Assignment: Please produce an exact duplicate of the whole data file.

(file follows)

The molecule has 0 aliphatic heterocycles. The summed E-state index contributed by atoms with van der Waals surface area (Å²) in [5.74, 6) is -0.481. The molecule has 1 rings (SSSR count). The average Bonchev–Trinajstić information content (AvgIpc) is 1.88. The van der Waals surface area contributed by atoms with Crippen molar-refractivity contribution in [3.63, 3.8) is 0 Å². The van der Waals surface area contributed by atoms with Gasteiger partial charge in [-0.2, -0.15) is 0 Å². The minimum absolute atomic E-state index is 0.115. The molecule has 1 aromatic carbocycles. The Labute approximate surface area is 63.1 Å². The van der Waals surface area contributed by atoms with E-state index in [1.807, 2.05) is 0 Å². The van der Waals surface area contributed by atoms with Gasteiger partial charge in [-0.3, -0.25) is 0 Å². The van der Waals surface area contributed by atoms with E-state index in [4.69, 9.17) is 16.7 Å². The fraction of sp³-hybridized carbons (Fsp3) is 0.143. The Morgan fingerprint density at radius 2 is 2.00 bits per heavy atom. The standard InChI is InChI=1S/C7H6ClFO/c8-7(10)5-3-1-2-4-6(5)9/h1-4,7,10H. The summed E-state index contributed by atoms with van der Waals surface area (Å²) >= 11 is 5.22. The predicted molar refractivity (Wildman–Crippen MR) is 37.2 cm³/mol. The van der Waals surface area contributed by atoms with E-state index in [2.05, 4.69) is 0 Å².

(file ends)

The molecule has 0 aliphatic heterocycles. The summed E-state index contributed by atoms with van der Waals surface area (Å²) in [5.74, 6) is -0.481. The molecule has 1 rings (SSSR count). The average Bonchev–Trinajstić information content (AvgIpc) is 1.88. The van der Waals surface area contributed by atoms with Crippen molar-refractivity contribution in [3.63, 3.8) is 0 Å². The van der Waals surface area contributed by atoms with Gasteiger partial charge in [-0.2, -0.15) is 0 Å². The minimum absolute atomic E-state index is 0.115. The molecule has 1 aromatic carbocycles. The Labute approximate surface area is 63.1 Å². The van der Waals surface area contributed by atoms with E-state index in [1.807, 2.05) is 0 Å². The van der Waals surface area contributed by atoms with Gasteiger partial charge in [-0.3, -0.25) is 0 Å². The van der Waals surface area contributed by atoms with E-state index in [4.69, 9.17) is 16.7 Å². The fraction of sp³-hybridized carbons (Fsp3) is 0.143. The Morgan fingerprint density at radius 2 is 2.00 bits per heavy atom. The standard InChI is InChI=1S/C7H6ClFO/c8-7(10)5-3-1-2-4-6(5)9/h1-4,7,10H. The summed E-state index contributed by atoms with van der Waals surface area (Å²) >= 11 is 5.22. The predicted molar refractivity (Wildman–Crippen MR) is 37.2 cm³/mol. The van der Waals surface area contributed by atoms with E-state index in [2.05, 4.69) is 0 Å².